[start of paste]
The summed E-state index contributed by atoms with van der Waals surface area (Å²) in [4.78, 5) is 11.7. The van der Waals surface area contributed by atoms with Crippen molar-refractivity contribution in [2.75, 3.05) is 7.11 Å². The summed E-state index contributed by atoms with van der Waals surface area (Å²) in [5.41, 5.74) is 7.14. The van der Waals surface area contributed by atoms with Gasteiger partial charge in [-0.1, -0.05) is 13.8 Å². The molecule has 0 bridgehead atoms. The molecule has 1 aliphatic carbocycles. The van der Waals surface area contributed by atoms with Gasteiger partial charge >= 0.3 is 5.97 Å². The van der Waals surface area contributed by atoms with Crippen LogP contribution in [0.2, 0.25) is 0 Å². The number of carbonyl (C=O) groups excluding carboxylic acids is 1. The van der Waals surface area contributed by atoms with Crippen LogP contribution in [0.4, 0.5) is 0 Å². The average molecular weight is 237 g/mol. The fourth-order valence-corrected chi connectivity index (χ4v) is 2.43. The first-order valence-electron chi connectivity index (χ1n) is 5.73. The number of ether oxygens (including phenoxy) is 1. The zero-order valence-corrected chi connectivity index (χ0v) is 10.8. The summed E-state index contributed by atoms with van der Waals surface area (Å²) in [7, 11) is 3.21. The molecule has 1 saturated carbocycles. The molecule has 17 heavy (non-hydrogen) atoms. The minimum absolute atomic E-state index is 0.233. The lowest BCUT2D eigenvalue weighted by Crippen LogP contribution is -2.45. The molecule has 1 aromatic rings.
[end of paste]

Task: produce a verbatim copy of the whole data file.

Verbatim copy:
The summed E-state index contributed by atoms with van der Waals surface area (Å²) in [4.78, 5) is 11.7. The van der Waals surface area contributed by atoms with Crippen molar-refractivity contribution in [2.75, 3.05) is 7.11 Å². The summed E-state index contributed by atoms with van der Waals surface area (Å²) in [5.41, 5.74) is 7.14. The van der Waals surface area contributed by atoms with Gasteiger partial charge in [-0.1, -0.05) is 13.8 Å². The molecule has 0 bridgehead atoms. The molecule has 1 aliphatic carbocycles. The van der Waals surface area contributed by atoms with Gasteiger partial charge >= 0.3 is 5.97 Å². The van der Waals surface area contributed by atoms with Crippen LogP contribution in [0.2, 0.25) is 0 Å². The number of carbonyl (C=O) groups excluding carboxylic acids is 1. The van der Waals surface area contributed by atoms with Crippen LogP contribution in [0.4, 0.5) is 0 Å². The average molecular weight is 237 g/mol. The fourth-order valence-corrected chi connectivity index (χ4v) is 2.43. The first-order valence-electron chi connectivity index (χ1n) is 5.73. The number of ether oxygens (including phenoxy) is 1. The zero-order valence-corrected chi connectivity index (χ0v) is 10.8. The summed E-state index contributed by atoms with van der Waals surface area (Å²) in [7, 11) is 3.21. The molecule has 1 saturated carbocycles. The molecule has 17 heavy (non-hydrogen) atoms. The minimum absolute atomic E-state index is 0.233. The lowest BCUT2D eigenvalue weighted by Crippen LogP contribution is -2.45. The molecule has 1 aromatic rings.